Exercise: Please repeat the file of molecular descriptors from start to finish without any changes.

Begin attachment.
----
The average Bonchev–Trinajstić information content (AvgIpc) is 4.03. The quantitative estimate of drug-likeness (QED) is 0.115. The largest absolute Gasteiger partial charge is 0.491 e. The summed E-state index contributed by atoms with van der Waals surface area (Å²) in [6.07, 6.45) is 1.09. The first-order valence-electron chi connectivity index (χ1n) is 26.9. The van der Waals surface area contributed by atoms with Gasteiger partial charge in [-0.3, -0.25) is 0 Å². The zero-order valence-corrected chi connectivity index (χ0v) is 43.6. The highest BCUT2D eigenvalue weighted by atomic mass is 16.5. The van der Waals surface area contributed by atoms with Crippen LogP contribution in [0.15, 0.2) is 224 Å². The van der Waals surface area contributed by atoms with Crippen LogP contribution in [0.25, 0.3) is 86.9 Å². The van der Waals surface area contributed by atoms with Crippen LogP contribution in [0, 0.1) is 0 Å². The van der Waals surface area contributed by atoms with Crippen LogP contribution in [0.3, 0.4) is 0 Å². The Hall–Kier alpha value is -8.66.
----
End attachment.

The average Bonchev–Trinajstić information content (AvgIpc) is 4.03. The quantitative estimate of drug-likeness (QED) is 0.115. The largest absolute Gasteiger partial charge is 0.491 e. The summed E-state index contributed by atoms with van der Waals surface area (Å²) in [6.07, 6.45) is 1.09. The first-order valence-electron chi connectivity index (χ1n) is 26.9. The van der Waals surface area contributed by atoms with Gasteiger partial charge in [-0.3, -0.25) is 0 Å². The zero-order valence-corrected chi connectivity index (χ0v) is 43.6. The highest BCUT2D eigenvalue weighted by atomic mass is 16.5. The van der Waals surface area contributed by atoms with Crippen LogP contribution in [0.15, 0.2) is 224 Å². The van der Waals surface area contributed by atoms with Crippen LogP contribution in [0.25, 0.3) is 86.9 Å². The van der Waals surface area contributed by atoms with Crippen LogP contribution in [0, 0.1) is 0 Å². The van der Waals surface area contributed by atoms with Crippen LogP contribution in [0.3, 0.4) is 0 Å². The Hall–Kier alpha value is -8.66.